The stance adopted by the Government and its apparatus was also disappointing. It did not act or utter even a word,let alone investigate attacks that targeted the offices of well-known parties and organisations, including our Communist Party. It also failed to pursue the murderers and those who stand behind them, and bring them to justice. All this, and other aspects, indicate that the Government did not fulfil its duty to provide protection and security and do its best to ensure the success of the electoral process.

All these practices and violations not only constitute a blatant violation of citizens’ political rights and their freedom of choice as envisaged in the constitution. They also threaten to demolish the hopes pinned by the Iraqis on the elections. With 11 million people turning out to vote, this was potentially a historical juncture which could restore national unity and lay a solid foundation for the national democratic state encompassing the full spectrum of the Iraqi people. The people were looking forward to the setting up of a full time legitimate government that would undertake the huge tasks crucial to building a prosperous, independent, democratic and federal Iraq.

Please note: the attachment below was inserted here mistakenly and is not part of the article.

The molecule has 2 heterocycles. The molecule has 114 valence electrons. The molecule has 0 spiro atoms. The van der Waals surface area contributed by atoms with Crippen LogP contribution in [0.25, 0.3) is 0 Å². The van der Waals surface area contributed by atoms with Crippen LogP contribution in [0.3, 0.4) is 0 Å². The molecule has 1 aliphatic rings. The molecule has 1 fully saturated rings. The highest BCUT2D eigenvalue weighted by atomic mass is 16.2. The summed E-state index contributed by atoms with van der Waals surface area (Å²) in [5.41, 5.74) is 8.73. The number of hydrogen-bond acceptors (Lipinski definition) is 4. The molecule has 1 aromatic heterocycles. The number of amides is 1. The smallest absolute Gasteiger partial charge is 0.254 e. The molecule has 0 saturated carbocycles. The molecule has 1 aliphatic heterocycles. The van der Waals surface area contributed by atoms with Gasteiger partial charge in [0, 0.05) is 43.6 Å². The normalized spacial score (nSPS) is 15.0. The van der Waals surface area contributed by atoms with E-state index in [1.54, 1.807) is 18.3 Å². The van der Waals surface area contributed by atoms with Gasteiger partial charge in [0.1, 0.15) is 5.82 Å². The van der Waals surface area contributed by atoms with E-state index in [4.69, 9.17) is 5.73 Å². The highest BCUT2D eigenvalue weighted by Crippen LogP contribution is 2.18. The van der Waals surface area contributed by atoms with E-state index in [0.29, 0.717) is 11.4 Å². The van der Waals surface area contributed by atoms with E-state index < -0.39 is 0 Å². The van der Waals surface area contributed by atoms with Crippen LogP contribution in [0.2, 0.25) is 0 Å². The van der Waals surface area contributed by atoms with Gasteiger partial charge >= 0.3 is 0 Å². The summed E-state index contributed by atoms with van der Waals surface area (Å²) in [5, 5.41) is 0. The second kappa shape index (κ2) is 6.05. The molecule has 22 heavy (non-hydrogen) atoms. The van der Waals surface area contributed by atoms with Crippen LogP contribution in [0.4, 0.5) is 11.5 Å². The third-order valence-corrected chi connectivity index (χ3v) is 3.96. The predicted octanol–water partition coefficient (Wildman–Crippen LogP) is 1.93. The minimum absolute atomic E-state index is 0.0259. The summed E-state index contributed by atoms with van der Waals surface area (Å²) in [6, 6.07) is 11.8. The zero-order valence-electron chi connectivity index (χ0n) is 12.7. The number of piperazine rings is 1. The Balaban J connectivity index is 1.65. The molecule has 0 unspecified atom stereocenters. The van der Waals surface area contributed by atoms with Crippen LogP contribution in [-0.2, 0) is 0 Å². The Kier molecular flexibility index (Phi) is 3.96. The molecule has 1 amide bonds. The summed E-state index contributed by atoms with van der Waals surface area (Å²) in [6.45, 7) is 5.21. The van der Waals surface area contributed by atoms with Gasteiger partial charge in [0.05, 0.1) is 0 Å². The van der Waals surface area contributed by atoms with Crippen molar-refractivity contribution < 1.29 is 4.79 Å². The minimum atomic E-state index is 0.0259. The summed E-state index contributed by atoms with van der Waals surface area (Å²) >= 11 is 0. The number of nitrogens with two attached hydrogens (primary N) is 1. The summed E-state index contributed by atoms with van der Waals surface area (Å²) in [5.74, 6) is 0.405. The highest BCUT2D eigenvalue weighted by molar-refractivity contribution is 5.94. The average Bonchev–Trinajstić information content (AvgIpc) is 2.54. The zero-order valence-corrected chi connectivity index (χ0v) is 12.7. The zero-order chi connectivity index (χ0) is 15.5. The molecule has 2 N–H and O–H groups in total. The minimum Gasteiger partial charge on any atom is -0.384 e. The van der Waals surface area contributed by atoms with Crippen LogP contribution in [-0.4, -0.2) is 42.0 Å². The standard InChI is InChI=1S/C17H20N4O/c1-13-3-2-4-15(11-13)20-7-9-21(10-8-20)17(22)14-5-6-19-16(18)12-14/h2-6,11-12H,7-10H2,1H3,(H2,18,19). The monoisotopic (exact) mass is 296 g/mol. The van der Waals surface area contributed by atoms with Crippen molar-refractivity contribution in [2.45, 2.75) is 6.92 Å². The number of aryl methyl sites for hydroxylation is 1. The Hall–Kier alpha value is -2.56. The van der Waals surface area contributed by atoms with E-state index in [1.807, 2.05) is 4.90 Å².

Driven by a sense of responsibility towards the fate of the homeland, and to avert the dangers of a deep political crisis that are too grave for present day Iraq, impelled by the state of tension and impasse caused by the announcement of partial and unapproved results by the Electoral Commission, the Iraqi Communist Party calls upon all the political forces and parties to recognise the gravity of the current challenges, rise above narrow interests, and work earnestly to find solutions for the looming crisis caused by electoral violations. In this respect, our Party calls upon all the relevant sides, especially the Independent Higher Electoral Commission, and the UN, who a bear responsibility in accordance with UN Security Council resolutions, to undertake the following steps: